first ruler of the twenty-sixth or Saite dynasty, Late period. Psamtik I's origins in the eastern Nile Delta indicate that he belonged to a group of powerful local potentates who had previously opposed the attempts of the Kushite (twenty-fifth dynasty) kings to dominate the whole of Egypt. With probable tacit support from the Assyrians, led by Assurbanipal, Psamtik I consolidated his control over the North of Egypt, with a capital in Sais, before moving south to Thebes in 656 BCE. The inherent weakness of the Kushite dynasts meant that Psamtik's annexation of Upper Egypt was accomplished more by diplomacy than by force of arms. During his long reign, Egypt was once more unified. With a perspicacious talent for solidifying his kingdom, Psamtik set up a series of garrison posts at the various borders of Egypt (northern, western, and southern), and also hired foreign mercenaries, especially Carians and other Greeks. Owing to that policy, Psamtik I became well known to the Greeks, who called him Psammetichus.

At the beginning of his second decade of reign, Psamtik attacked his Libyan neighbors in the northwest, in an effort to diminish their traditional influence in the Delta region. During the same time, a major Jewish quarter was founded at Elephantine, an island in the Nile near the Kushite border in the South. Close to the end of his life, Psamtik aligned his nation with Assyria, possibly through clever diplomacy; then, fearing no opposition from this declining empire, Psamtik marched north into Syria-Palestine. By the close of Psamtik's life, Egypt met the rising Neo-Babylonian Empire on the battlefield (616 and 610 BCE). It is probable that, at his death, Psamtik effectively controlled the shores of Palestine while exercising some commercial influence in Lebanon. Connected with this military activity was his development of a navy.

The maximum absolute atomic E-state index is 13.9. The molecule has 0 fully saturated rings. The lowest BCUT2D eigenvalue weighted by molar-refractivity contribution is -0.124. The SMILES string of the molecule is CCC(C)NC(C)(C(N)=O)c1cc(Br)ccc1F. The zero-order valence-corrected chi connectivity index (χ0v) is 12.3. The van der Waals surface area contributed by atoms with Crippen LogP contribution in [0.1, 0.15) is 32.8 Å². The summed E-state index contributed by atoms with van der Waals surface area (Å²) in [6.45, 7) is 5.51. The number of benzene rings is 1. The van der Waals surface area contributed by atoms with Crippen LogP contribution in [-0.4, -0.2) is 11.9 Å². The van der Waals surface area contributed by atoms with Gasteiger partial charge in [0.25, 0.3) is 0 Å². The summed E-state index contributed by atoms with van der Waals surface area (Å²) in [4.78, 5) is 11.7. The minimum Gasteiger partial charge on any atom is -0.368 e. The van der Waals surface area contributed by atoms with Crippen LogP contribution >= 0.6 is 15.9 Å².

Psamtik was the son of Necho I, a minor Saite king, who died on the battlefield opposing the Kushites, and who was married to a daughter of the high priest of Heliopolis, making Psamtik's northern ancestry evident. His most famous daughter, Nitokris, was appointed to be the “God's Wife of Amun” at Thebes in 656 BCE, nine years after he took control of the western Delta region. The events of the trip to the religious capital of the South, recorded on a monumental stela, indicate Psamtik's peaceful moves into Upper Egypt, as well as his adherence to the religious norms of Egypt's traditional religious center, Thebes, and of the temple of Amun in particular.


  • Caminos, Ricardo A. “The Nitocris Adoption Stela.” Journal of Egyptian Archaeology 50 (1964), 71–100. The standard study of Psamtik I's daughter's voyage to Thebes in 656 BCE.
  • Kitchen, K. A. The Third Intermediate Period in Egypt (1100–650 BC). Warminster, 1973. An extremely detailed and significant work which covers the reign of this pharaoh in some detail.
  • Parker, Richard A. A Saite Oracle Papyrus from Thebes. Providence, 1962. A useful study of a papyrus connected to Psamtik's domination over Thebes.

Anthony J. Spalinger